Graph drawing aesthetics used in two experiments are shown in Table 1. They suggested that additional semantic issues need to be considered when a layout algorithm is used in a domain-specific tool. UML class diagrams-state of the art in layout techniques: Overview of UML Tools shows that most of them are too implementation-specific. The abstract concepts like association classes, higher association, constraints and even comments, which cannot be directly realized in a programming language, cannot be visualized.

In most tools package-like elements like subsystems or models are not present. A class diagram can be described in terms of graph theory. It is obvious that classes, packages and rhombs representing n-ary associations map to nodes. Edges are mapping of the associations, dependencies as well as inheritance relations. Unfortunately most layout algorithms on class diagrams do not adhere to any aesthetic principles. Holger Eichelberger in his previous papers Eichelberger, discussed semantic based aesthetic criteria in order to provide intuitive rules for drawing class diagram which are shown in Table 2.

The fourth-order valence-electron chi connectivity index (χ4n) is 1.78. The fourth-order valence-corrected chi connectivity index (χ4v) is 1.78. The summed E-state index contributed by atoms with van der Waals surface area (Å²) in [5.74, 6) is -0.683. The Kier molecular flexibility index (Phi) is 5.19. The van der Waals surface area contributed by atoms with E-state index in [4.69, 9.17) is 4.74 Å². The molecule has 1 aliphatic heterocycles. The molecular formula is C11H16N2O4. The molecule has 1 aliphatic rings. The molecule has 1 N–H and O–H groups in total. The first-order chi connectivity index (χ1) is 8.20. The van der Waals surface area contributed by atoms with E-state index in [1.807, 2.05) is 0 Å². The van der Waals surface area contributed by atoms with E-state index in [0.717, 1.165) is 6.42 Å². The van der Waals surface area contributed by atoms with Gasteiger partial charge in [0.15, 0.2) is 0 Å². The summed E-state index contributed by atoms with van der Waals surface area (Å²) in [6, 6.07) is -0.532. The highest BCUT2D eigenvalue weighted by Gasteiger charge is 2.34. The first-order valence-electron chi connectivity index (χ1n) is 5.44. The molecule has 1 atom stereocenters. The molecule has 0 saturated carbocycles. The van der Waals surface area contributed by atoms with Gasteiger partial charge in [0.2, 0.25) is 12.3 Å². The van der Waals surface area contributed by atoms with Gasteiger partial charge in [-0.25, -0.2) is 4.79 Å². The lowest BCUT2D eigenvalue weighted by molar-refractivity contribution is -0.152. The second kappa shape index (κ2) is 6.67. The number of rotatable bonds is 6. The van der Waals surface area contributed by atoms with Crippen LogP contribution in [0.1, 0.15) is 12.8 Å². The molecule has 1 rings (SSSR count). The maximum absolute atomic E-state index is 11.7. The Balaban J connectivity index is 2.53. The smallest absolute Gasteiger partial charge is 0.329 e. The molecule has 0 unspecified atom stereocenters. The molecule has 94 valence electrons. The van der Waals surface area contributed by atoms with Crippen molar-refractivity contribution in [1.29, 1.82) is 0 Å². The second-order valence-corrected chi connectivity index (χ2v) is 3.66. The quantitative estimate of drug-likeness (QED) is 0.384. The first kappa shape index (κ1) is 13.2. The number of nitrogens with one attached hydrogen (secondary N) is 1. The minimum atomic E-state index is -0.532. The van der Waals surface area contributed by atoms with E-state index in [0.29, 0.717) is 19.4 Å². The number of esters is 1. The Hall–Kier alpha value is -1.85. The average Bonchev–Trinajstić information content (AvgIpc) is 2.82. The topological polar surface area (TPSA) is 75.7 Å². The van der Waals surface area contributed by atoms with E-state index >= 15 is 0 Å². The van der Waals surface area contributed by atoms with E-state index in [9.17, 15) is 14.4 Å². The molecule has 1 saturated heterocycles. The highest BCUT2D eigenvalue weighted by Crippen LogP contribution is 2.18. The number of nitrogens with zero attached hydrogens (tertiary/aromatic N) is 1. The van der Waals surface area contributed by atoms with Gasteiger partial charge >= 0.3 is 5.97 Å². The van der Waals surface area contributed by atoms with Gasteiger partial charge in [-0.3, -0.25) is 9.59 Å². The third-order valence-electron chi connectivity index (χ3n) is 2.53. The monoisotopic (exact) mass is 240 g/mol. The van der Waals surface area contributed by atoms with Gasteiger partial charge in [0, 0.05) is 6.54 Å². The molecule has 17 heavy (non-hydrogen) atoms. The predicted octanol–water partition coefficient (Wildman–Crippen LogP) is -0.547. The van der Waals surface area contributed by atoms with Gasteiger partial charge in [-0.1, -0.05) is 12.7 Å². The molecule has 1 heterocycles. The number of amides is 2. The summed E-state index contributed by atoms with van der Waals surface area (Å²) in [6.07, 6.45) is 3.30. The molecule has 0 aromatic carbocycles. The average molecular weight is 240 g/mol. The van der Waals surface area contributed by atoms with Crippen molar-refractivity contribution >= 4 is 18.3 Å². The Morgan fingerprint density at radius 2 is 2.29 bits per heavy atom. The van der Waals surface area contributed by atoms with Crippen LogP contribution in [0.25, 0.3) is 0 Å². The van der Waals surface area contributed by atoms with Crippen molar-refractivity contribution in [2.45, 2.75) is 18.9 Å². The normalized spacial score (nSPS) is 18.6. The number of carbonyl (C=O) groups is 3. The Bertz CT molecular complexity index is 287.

These rules lead to readable diagrams and therefore can reduce the cost of communication when interchanging software development diagrams. But validating these rules by user experiments is a hard task. The Algorithms in many CASE tools mainly focus on classes, inheritance relations and association relations but not on nested package and class structures and more sophisticated model elements like association classes, higher associations or constraints.